I bought a cash set from a guy that was running a cash game recently. I didn't realize what I was buying, but I got it for cheap so not a big deal. I am scaling down the denominations for the tourney to make it work for the first one. Going to do:

T-.25 x 8
T-1 x 8
Etc.

Basically scaling down the T-25 numbers by multiplying by .01. It should work, but not ideal. Same scaling with the blinds. It works out to 200 Instead of 20000 starting stack. Starting with .50/1.00 blinds that would be 200 BBs. It should play the same, but some there will be some differences because the jump from 5 to 25 is off from 100 to 1000. I guess it will have to do since it is what I have.
 
Curious as to why you want to do that. I think you do need some T500s. Especially when the big-blinds/antes is in the T600-800 range. I would think it would be a mess of chips to have people need to post 8 T100 chips for a single big-blind.


I know. I’m just half joking. But I always thought the t500 to be the weakest chip
 
Unfortunately, ideal breakdown runs into acquisition cost reality.

If you're using Jack Detroit cash chips in a T25 base structure like above, the last time I looked any of the $1000 chips were going for $32 per. So to get 7 in each stack for a single table will cost you north of $2000.
Even my CDI98 $1k is expensive enough that I can't afford to put more than 5 in each starting stack.
 
Unfortunately, ideal breakdown runs into acquisition cost reality.

If you're using Jack Detroit cash chips in a T25 base structure like above, the last time I looked any of the $1000 chips were going for $32 per. So to get 7 in each stack for a single table will cost you north of $2000.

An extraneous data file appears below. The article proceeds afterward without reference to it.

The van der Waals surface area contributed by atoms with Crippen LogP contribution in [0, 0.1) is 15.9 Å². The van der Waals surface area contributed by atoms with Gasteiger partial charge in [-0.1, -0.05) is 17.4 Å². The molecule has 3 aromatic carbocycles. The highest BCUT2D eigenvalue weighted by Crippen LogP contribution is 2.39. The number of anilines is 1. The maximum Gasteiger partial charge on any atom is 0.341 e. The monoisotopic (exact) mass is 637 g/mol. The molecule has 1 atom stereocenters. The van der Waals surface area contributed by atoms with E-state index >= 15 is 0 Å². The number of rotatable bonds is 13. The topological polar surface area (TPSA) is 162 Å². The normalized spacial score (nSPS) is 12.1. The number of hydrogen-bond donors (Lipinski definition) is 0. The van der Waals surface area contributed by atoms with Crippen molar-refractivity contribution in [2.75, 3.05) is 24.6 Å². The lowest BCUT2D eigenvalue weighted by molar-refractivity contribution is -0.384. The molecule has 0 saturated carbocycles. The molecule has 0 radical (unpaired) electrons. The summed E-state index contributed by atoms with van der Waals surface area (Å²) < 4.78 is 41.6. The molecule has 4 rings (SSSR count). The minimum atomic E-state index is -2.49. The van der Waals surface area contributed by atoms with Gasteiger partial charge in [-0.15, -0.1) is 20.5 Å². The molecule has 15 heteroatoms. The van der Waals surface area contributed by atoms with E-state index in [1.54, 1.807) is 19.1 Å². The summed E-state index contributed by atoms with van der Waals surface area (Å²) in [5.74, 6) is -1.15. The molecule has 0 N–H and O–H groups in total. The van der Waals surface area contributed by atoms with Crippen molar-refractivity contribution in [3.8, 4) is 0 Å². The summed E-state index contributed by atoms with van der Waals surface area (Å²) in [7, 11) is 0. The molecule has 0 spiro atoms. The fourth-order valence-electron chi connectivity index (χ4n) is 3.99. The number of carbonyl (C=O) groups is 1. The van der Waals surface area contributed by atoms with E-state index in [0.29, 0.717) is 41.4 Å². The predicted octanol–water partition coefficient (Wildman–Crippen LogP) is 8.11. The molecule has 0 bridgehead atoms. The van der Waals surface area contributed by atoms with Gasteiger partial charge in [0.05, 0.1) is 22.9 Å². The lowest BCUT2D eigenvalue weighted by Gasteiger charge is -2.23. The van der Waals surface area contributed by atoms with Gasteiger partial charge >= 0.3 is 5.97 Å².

Even my CDI98 $1k is expensive enough that I can't afford to put more than 5 in each starting stack.
It's only money. It's also a lot easier to stomach if you purchase over time.
 
Edit: I’d actually like to get rid of the T500 chip. Its use is minimal. Just fills a small gap between T100 and T1k. The T500 also almost always looks out of place. Rarely the good looking chip in a set.

But is t100 to T1k too much of a jump?
Definitely yes. It is very unwieldy to require from five up to nine chips of a single denomination to construct a bet, which would be required if eliminating the 500 chip.

I'd also argue that there are a fair number of T500 chips that look outstanding, often much nicer than the T1000s they are paired with.
 
I bought a cash set from a guy that was running a cash game recently. I didn't realize what I was buying, but I got it for cheap so not a big deal. I am scaling down the denominations for the tourney to make it work for the first one. Going to do:

T-.25 x 8
T-1 x 8
Etc.

Basically scaling down the T-25 numbers by multiplying by .01. It should work, but not ideal. Same scaling with the blinds. It works out to 200 Instead of 20000 starting stack. Starting with .50/1.00 blinds that would be 200 BBs. It should play the same, but some there will be some differences because the jump from 5 to 25 is off from 100 to 1000. I guess it will have to do since it is what I have.
A T.25-base tournament set (T.25 T1 T5 T20/T25 T100) works great; in fact, it is much more efficient than a T25-base set. It can also be used for actual-cash-value tournaments, eliminating the need for separate cash and tourney sets.
 

Create an account or login to comment

You must be a member in order to leave a comment

Create account

Create an account and join our community. It's easy!

Log in

Already have an account? Log in here.

Back
Top Bottom